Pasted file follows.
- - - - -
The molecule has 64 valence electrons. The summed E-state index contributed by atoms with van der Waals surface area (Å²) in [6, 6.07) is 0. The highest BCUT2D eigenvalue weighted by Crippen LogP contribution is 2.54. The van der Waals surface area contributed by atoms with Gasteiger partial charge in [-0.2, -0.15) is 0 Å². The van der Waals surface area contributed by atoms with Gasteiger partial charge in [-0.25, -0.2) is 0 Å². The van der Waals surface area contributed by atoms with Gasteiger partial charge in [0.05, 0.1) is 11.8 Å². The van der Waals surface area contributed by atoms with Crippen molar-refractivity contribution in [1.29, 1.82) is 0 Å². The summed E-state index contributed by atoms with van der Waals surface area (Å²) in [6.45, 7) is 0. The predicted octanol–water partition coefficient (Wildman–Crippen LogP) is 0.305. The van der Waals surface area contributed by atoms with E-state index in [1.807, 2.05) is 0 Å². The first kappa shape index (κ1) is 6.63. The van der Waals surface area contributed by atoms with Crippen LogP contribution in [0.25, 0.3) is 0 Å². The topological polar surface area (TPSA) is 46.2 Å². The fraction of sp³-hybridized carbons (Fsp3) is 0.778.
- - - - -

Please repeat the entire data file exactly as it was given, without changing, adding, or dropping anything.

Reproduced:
The molecule has 64 valence electrons. The summed E-state index contributed by atoms with van der Waals surface area (Å²) in [6, 6.07) is 0. The highest BCUT2D eigenvalue weighted by Crippen LogP contribution is 2.54. The van der Waals surface area contributed by atoms with Gasteiger partial charge in [-0.2, -0.15) is 0 Å². The van der Waals surface area contributed by atoms with Gasteiger partial charge in [-0.25, -0.2) is 0 Å². The van der Waals surface area contributed by atoms with Gasteiger partial charge in [0.05, 0.1) is 11.8 Å². The van der Waals surface area contributed by atoms with Crippen molar-refractivity contribution in [1.29, 1.82) is 0 Å². The summed E-state index contributed by atoms with van der Waals surface area (Å²) in [6.45, 7) is 0. The predicted octanol–water partition coefficient (Wildman–Crippen LogP) is 0.305. The van der Waals surface area contributed by atoms with E-state index in [1.807, 2.05) is 0 Å². The first kappa shape index (κ1) is 6.63. The van der Waals surface area contributed by atoms with Crippen LogP contribution in [0.25, 0.3) is 0 Å². The topological polar surface area (TPSA) is 46.2 Å². The fraction of sp³-hybridized carbons (Fsp3) is 0.778.